The USGA’s Decision To Divorce Us Occurred January 1, 2022
For the purpose of this article, we’re going to only discuss clubheads. For many years the USGA (United States Golf Association) has governed all aspects of the game of golf. For the record, this article isn’t about the USGA. It is only for a point of reference. Long Drive was part of their governance until January 1, 2022 when they decided it would no longer be considered as part of their purview. For the record, This writer was against that decision and lobbied hard to keep our sport under USGA governance.
Up until January 2022 Long Drive organizations, suppliers, and players rightfully used USGA guidelines to determine if equipment being used should be considered legal. Some (possibly most) still do. “Conforming” simply means the USGA has approved the equipment for use in the sport of golf. For a clubhead (for example) to be listed as conforming, a manufacturer had to ship a sample to the USGA and get their blessing based on a set of guidelines (rules & specifications) that had been previously established.
How Long Does A Conforming Head Remain In Spec?
It is fact that most golf heads, after various levels of use, do not remain within the spec for which they were approved. This is true even at the PGA level. The number of strikes to bring the head out of spec depends on its construction and the swing/ball speed of the player using it. Some may remain in spec for 100+ strikes…some for <10.
The Long Drive Challenge
Long Drive brought a unique set of challenges to the USGA’s governance. Long drive athletes have progressively gotten stronger and faster. Many “conforming” heads could be within spec at check-in and out of spec after one round. Testing for conformity at an event is a significant challenge. When should they be tested? Before the competition, during, or after? It is fact that many would be disqualified if tested after competition.
As of this wiring, testing clubs at an event (or anywhere other than by a manufacturer) can only “legally” be done” by the USGA…according to the USGA. How that came about is yet another story, but not part of this article. If you are at an event, and someone is allegedly “testing” clubs, and it is NOT a USGA official, it is not a legal test and most likely is being done for other reasons.
- Should long drive organizations have the USGA test clubs prior to competition? An event organizer can (as of this writing) hire them to do so, It is an expensive and complex process.
- If clubs are not being tested at events (by the USGA) how, then, should their “conformance” be governed?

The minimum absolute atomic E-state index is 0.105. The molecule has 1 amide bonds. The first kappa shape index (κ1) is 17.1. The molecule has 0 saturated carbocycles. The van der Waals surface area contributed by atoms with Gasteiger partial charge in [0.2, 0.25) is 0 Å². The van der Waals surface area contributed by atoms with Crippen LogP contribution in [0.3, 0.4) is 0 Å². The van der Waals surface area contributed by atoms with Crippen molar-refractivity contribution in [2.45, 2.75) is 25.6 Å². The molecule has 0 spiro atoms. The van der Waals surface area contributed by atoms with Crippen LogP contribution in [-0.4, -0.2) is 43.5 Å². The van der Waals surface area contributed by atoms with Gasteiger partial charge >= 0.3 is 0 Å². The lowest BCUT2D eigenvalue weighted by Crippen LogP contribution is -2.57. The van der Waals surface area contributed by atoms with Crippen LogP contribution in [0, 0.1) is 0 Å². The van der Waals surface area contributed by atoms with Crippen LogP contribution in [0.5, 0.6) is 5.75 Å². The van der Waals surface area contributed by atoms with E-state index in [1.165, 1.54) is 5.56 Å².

- Since Long Drive is no longer governed by the USGA, does what they (the USGA) consider conforming even apply to long drive organizations, suppliers, and players? The guidelines that were written for conformance are actually based on players swinging considerably slower than most long drivers anyway.
Fact. There are hundreds of long drive (initially USGA conforming) heads being face-shaved to increase performance. There are multiple “service providers” doing of the shaving. Some of their users will argue they’re being “minimally” shaved down to the exact allowable tolerance spec. Dialing them in…so to speak. Hmmm. I’m just guessing, but I doubt that is accurate in many situations. The first question that comes to my mind…who is “legally” testing them to ensure said tolerance?
Should Any Club Be Disallowed At A Competition?
Bottom line. There seems to be no possible way to govern the conformance of long drive heads without USGA (or some form of) testing before, during, and after completion of competition. USGA testing can’t logically solve the problem since many heads will be out of spec after a round of hitting. They would have to at least test all clubs before each round creating major scheduling issues. What’s the right answer to this situation? Should any club be allowed? Should any club be disallowed? Or, should we just go on pretending to govern equipment while some of those involved in the sport are blatantly creating and using heads that would not pass testing.
Until there’s an alternative and universally accepted way to test clubheads, we’re just pretending to use USGA conforming heads. What are we achieving? Are we just creating a deterrent for some while others do what they please? It should be noted that USGA approval is a significant cost to manufacturers. Eliminating that step would save them money. Right now hitters are paying to have heads shaved…heads that break more frequently. We’re creating expense associated with a rule that (realistically) cannot be enforced. Would eliminating the USGA conforming rule from our sport end up saving everyone money? I think so.